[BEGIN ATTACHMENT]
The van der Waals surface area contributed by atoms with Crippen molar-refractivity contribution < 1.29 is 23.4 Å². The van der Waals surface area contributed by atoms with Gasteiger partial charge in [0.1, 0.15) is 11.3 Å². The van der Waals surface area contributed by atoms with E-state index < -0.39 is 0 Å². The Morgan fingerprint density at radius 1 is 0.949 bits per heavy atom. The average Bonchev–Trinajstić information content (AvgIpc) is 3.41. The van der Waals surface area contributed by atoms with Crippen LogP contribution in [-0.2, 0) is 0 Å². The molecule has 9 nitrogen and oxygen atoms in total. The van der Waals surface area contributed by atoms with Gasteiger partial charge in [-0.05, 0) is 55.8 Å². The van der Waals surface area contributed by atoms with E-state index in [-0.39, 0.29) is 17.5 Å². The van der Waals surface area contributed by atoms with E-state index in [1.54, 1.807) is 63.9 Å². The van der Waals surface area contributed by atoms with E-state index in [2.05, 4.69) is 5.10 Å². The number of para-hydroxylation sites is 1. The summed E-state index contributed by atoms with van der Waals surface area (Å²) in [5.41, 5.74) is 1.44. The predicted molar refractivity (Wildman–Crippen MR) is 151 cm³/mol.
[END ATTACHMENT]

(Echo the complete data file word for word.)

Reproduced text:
The van der Waals surface area contributed by atoms with Crippen molar-refractivity contribution < 1.29 is 23.4 Å². The van der Waals surface area contributed by atoms with Gasteiger partial charge in [0.1, 0.15) is 11.3 Å². The van der Waals surface area contributed by atoms with E-state index < -0.39 is 0 Å². The Morgan fingerprint density at radius 1 is 0.949 bits per heavy atom. The average Bonchev–Trinajstić information content (AvgIpc) is 3.41. The van der Waals surface area contributed by atoms with Crippen LogP contribution in [-0.2, 0) is 0 Å². The molecule has 9 nitrogen and oxygen atoms in total. The van der Waals surface area contributed by atoms with Gasteiger partial charge in [-0.05, 0) is 55.8 Å². The van der Waals surface area contributed by atoms with E-state index in [-0.39, 0.29) is 17.5 Å². The van der Waals surface area contributed by atoms with E-state index in [1.54, 1.807) is 63.9 Å². The van der Waals surface area contributed by atoms with E-state index in [2.05, 4.69) is 5.10 Å². The number of para-hydroxylation sites is 1. The summed E-state index contributed by atoms with van der Waals surface area (Å²) in [5.41, 5.74) is 1.44. The predicted molar refractivity (Wildman–Crippen MR) is 151 cm³/mol.